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verb (used with object), ven·er·at·ed, ven·er·at·ing.
  1. to regard or treat with reverence; revere.
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Origin of venerate

1615–25; < Latin venerātus, past participle of venerārī to solicit the goodwill of (a god), worship, revere, verbal derivative of vener-, stem of venus, presumably in its original sense “desire”; see Venus)
Related formsven·er·a·tor, nounun·ven·er·at·ed, adjective
Dictionary.com Unabridged Based on the Random House Unabridged Dictionary, © Random House, Inc. 2018

Related Words


Examples from the Web for venerate

Historical Examples

  • Why do we slight any word of Him whom we venerate and worship under the name of the Word?

    Erasmus and the Age of Reformation

    Johan Huizinga

  • They venerate the sun as Dharam Deota, but no offerings are made to him.

  • They venerate him as highly as they do the Prophet, and consider all other Musalmns to be unbelievers.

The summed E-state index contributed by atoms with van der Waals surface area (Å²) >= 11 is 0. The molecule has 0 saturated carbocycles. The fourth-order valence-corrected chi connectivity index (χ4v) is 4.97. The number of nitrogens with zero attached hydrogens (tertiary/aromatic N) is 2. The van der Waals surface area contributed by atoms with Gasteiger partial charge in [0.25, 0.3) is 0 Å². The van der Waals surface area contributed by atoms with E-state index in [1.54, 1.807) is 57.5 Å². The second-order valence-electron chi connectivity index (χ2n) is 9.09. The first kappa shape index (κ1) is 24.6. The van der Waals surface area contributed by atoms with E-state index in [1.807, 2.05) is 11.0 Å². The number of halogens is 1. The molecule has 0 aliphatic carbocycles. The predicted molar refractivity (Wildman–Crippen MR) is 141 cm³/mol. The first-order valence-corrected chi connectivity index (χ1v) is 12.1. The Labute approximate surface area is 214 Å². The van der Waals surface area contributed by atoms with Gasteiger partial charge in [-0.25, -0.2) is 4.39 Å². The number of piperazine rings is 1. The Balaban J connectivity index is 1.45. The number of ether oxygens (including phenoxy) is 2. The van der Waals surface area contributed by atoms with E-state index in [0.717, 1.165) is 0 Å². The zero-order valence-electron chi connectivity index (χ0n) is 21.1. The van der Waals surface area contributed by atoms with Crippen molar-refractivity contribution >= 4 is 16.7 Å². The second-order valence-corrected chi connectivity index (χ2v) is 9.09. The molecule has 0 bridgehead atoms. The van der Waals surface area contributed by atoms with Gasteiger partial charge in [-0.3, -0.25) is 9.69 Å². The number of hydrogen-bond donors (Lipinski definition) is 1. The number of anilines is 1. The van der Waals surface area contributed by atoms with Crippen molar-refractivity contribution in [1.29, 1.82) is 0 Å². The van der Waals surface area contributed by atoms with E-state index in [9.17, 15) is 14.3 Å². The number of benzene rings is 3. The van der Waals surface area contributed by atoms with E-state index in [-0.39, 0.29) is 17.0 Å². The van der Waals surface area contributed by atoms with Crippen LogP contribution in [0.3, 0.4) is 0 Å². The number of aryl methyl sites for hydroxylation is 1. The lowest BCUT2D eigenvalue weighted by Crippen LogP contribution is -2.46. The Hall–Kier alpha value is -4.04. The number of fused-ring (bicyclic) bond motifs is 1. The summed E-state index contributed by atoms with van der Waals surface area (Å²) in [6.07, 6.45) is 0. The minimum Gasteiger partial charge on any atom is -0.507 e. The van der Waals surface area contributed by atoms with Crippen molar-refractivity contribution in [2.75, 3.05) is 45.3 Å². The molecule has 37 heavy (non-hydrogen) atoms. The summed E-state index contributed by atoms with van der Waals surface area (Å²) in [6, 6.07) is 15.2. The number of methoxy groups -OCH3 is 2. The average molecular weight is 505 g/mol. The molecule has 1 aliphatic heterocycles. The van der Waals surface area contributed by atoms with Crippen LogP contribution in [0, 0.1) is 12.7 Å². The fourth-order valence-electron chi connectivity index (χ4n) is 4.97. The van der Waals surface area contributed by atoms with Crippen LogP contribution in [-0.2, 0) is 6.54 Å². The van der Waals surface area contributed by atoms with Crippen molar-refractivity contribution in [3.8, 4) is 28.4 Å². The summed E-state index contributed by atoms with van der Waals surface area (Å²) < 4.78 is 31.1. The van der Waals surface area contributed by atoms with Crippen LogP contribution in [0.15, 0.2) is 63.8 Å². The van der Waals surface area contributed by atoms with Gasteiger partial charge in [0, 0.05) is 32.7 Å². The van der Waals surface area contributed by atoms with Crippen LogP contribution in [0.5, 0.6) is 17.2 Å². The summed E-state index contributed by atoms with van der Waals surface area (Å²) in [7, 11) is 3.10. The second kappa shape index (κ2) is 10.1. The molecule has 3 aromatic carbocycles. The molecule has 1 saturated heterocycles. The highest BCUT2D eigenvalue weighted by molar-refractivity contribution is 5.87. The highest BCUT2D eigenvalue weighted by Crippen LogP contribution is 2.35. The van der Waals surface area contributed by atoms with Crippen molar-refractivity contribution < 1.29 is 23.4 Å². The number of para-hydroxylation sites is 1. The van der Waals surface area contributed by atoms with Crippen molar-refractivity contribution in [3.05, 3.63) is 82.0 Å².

• The man or the divinity we venerate at nineteen we instinctively bow to at forty.

  • But I don't have to venerate him and fuss over him and listen to him.

British Dictionary definitions for venerate


verb (tr)
  1. to hold in deep respect; revere
  2. to honour in recognition of qualities of holiness, excellence, wisdom, etc
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Derived Formsvenerator, noun

Word Origin

C17: from Latin venerārī, from venus love
Collins English Dictionary - Complete & Unabridged 2012 Digital Edition © William Collins Sons & Co. Ltd. 1979, 1986 © HarperCollins Publishers 1998, 2000, 2003, 2005, 2006, 2007, 2009, 2012

Word Origin and History for venerate


1620s, from Latin veneratus, past participle of venerari "to reverence, worship" (see veneration). Related: Venerated; venerating.

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Online Etymology Dictionary, © 2010 Douglas Harper